Workplace Intimidation: Is It Legal in Your Company?

March 25, 20212:05 pm2401 views
Workplace Intimidation: Is It Legal in Your Company?
Image source: Pixabay

When walking into the office pantry, you accidentally heard coworkers planning terrible things for the new manager. You eavesdropped on their conversation and listened to the end. Being loyal to the company, you’d like to report your coworkers to the HR department. However, these co-workers noticed you first because you made noise when trying to leave. They know your weakness, thus threatening to end your career if you report them to HR. Fear of losing your job, you could only seal your mouth. But the nightmare does not end here. The intimidation continues as they ask for your help to execute their horrible plan. 

The scenario sounds like a movie scene, but what if it happens in real life? 

What is workplace intimidation? 

Many individuals refer to workplace intimidation as workplace bullying. It is an act of violence in the form of physical threats or violence, verbal abuse or blackmailing to manipulate an organisation’s employee for some personal or professional benefit. 

While intimidation and bullying are alike, there are differences between both. Workplace intimidation is more to an act of frightening someone into doing something. It usually involves threats that make a person, who is subjected to intimidation, feel afraid. Intimidation is often associated with verbal abuse, condescension, manipulation, and sometimes physical harm.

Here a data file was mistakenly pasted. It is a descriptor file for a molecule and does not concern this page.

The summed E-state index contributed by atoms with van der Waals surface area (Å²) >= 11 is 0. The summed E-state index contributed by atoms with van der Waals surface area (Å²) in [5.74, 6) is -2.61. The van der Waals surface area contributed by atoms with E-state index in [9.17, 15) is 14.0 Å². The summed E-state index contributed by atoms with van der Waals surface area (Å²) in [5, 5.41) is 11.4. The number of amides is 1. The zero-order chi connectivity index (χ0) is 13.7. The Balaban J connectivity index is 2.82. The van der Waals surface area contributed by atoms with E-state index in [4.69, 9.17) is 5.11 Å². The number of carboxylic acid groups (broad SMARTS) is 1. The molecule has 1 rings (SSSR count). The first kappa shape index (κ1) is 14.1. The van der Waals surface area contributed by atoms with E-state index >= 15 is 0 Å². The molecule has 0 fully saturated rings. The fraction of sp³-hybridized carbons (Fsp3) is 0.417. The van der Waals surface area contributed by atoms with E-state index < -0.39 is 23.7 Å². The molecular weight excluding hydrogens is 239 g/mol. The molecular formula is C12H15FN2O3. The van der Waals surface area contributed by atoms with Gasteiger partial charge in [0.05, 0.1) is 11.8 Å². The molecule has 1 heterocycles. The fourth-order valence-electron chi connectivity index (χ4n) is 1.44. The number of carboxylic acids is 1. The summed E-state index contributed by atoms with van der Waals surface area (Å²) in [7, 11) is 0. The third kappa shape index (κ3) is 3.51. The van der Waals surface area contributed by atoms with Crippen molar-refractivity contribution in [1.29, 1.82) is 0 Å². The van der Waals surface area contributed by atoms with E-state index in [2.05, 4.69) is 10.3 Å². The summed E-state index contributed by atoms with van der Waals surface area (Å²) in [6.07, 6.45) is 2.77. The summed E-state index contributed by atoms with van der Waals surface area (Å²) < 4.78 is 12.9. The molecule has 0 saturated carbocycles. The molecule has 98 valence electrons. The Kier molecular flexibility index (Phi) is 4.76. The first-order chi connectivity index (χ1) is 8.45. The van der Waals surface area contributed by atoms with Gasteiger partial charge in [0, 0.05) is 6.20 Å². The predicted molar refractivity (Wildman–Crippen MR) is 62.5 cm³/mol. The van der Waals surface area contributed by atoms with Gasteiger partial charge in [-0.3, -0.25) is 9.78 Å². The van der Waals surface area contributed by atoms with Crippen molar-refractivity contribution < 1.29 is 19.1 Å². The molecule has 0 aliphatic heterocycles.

Meanwhile, workplace bullying is an act of domination of another through the use of force of threats. Thus, intimidation is often considered a way of bullying. Bullying can be verbal and physical and often viewed as a result of an imbalance of power between two individuals or else between two groups. 

See also: What You Should Know about Modern Slavery

Is workplace intimidation legal? 

Not all forms of workplace intimidation are illegal. Depending on the state’s and company’s policy, some forms of intimidation are impunity. Here are some common examples of workplace intimidation: 

  • Physical violence or threats
  • Yelling or screaming 
  • Hostile physical posturing 
  • Ridiculing or insulting someone in front of other people, such as customers or coworkers 
  • Intentionally assigning tasks outside one’s expertise 
  • Assigning errors or faults to other coworkers 
  • Taking credit for other’s works 
  • Sabotaging other’s works or setting someone up to fail 
  • Raising the bad for success or setting up different standards for the targeted individuals 
  • Interfering with one’s ability to work 

All of the above intimidations are harmful to employees and companies at all stages. But taking credit for other’s works are not subjected to criminal activity. Yelling, screaming, interfering with one’s ability to work, and some others might also be impunity to law and company’s policy.